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India’s pure, wicked wilderness

Until three decades ago, the area around the River Chambal in India’s northern state of Uttar Pradesh was inhabited by gun-brandishing, horse-riding gangs of bandits who claimed the badlands as their undisputed territory. Today, the area is better known for having one of India’s most unpolluted rivers and a rich, unique range of avian life protected by theNational Chambal Sanctuary, set up in 1978. (The gangs’ leaders, meanwhile – as the joke goes – have been co-opted into the system as members of Parliament).

The Chambal, a large tributary of the River Yamuna, is virgin territory for most travellers; some of its purity, of course, stems from its seclusion. To access this region, visitors must drive 70km southeast of Agra to the hamlet of Jarar. The tiny town is home to the Chambal Safari Lodge, the area’s only resort offering organised safaris and expeditions.

The drive itself, however, is part of the experience. The fertile Uttar Pradesh countryside is packed with paddy, wheat, sugarcane and mustard fields and dotted with villages that prosper from farming and dairy. It brings to mind the quintessential landscape of Brajbhoomi, the mythical land of Krishna, the eighth incarnation of Hindu Lord Vishnu.

Abruptly, the wicked wilderness of the Chambal Sanctuary appears, with desolate tracts of scrubby alluvial plateaus criss-crossed by deep gullies and ravines. Apart from a single driveable road, there is not a shop, house, or sign of life anywhere.

From the Chambal Safari Lodge, originally a row of stables and two-storey bungalow that served as a field camp for a biannual cattle fair, travellers easily can explore the area – whether by boat, jeep, horse or even camel safari. While some guests take their own vehicles, it’s advisable to hire one of the resort’s well-informed naturalists as a guide.

Boat safaris down the Chambal mesmerise animal-lovers with glimpses of rare species. The endangered gharial – fish-eating crocodiles characterised by their long noses – sun themselves on the mud flats, their bulbous noses protruding in the air. Scarcer – perhaps fortunately so – are the larger, more menacing marsh crocodiles; they can easily overturn a boat with a lash of a tail. (Luckily, the river is wide enough for boats to keep a safe distance). Turtles plop in and out of the water; occasionally, the dorsal fin of a Ganges river dolphin flashes. The famous blind inhabitant of north India and Pakistan’s rivers and tributaries, the dolphin is so quick and agile that catching one on camera challenges even the quickest of photographers. For birders, the Chambal’s more than 200 bird species include the river tern, the skimmer and the sarus crane: the world’s tallest flying bird and indigenous to the wetlands of India.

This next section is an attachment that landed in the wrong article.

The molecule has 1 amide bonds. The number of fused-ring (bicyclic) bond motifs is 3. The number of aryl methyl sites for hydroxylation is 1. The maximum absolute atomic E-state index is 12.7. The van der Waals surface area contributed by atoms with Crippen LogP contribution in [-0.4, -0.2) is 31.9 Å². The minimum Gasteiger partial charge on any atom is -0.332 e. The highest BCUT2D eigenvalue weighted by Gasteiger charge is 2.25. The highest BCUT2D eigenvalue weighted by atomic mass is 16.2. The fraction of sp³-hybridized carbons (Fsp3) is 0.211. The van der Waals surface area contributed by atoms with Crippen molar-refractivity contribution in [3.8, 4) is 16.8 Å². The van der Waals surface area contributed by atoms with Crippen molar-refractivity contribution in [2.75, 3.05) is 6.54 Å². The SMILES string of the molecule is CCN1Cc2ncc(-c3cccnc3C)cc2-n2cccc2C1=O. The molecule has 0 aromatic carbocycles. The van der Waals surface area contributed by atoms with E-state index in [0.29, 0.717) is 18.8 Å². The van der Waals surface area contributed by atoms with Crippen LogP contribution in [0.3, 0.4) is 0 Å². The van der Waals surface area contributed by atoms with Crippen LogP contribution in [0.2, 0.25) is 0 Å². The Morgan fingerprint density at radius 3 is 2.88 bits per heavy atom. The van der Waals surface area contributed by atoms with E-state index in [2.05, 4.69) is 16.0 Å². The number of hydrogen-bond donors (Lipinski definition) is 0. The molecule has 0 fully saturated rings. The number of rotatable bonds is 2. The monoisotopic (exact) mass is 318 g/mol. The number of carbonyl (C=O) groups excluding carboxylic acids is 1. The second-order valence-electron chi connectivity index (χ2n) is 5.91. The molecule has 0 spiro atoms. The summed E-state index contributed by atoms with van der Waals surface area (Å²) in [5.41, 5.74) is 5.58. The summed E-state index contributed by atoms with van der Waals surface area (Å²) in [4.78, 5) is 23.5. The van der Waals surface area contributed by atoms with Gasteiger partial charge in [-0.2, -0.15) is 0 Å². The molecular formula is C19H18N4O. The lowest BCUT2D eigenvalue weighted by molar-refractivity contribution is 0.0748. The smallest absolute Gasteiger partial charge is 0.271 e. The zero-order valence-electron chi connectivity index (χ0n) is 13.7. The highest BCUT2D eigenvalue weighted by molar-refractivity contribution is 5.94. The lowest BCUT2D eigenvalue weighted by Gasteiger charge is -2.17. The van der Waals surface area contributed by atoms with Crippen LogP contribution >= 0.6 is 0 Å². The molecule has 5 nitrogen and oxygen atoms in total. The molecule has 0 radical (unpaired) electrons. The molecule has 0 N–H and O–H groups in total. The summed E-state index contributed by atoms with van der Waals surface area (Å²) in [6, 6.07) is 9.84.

On land, meanwhile, blackbucks and other smaller mammals such as jackals, foxes and hares are common. Domesticated camels are too, especially as they’re used by villagers as transport. Lodge-organised camel safaris go across the river to the ruins of Fort Ater, a 17th-century bastion built by royal chief Badan Singh Judeo that witnessed many skirmishes between the Mughal, Rajput and Maratha clans.

In the nearby town of Bateshwar, 7km northwest of the Chambal Safari Lodge, there are more than 100 temples dedicated to the Hindu god Shiva. Standing in a serene row along the Yamuna river bank, a few have interior frescoes, fascinating for the extent of their Islamic influence.

The architecture of each temple differs, reflecting domes and arches typical of various regions of India: the flattened dome of Bengalese architecture stands next to a typical Islamic dome and a pointed Hindu temple spire. Bateshwar is also famous for its annual cattle fair, one of India’s largest, expected to take place in the first week of November 2014.

Today’s Chambal may be far from an untamed region of skirmishing gangs and territorial disputes. But with its ecological diversity and cultural gems protected, it remains wild – in the best, and most sustainable, of ways.

Source: BBC News

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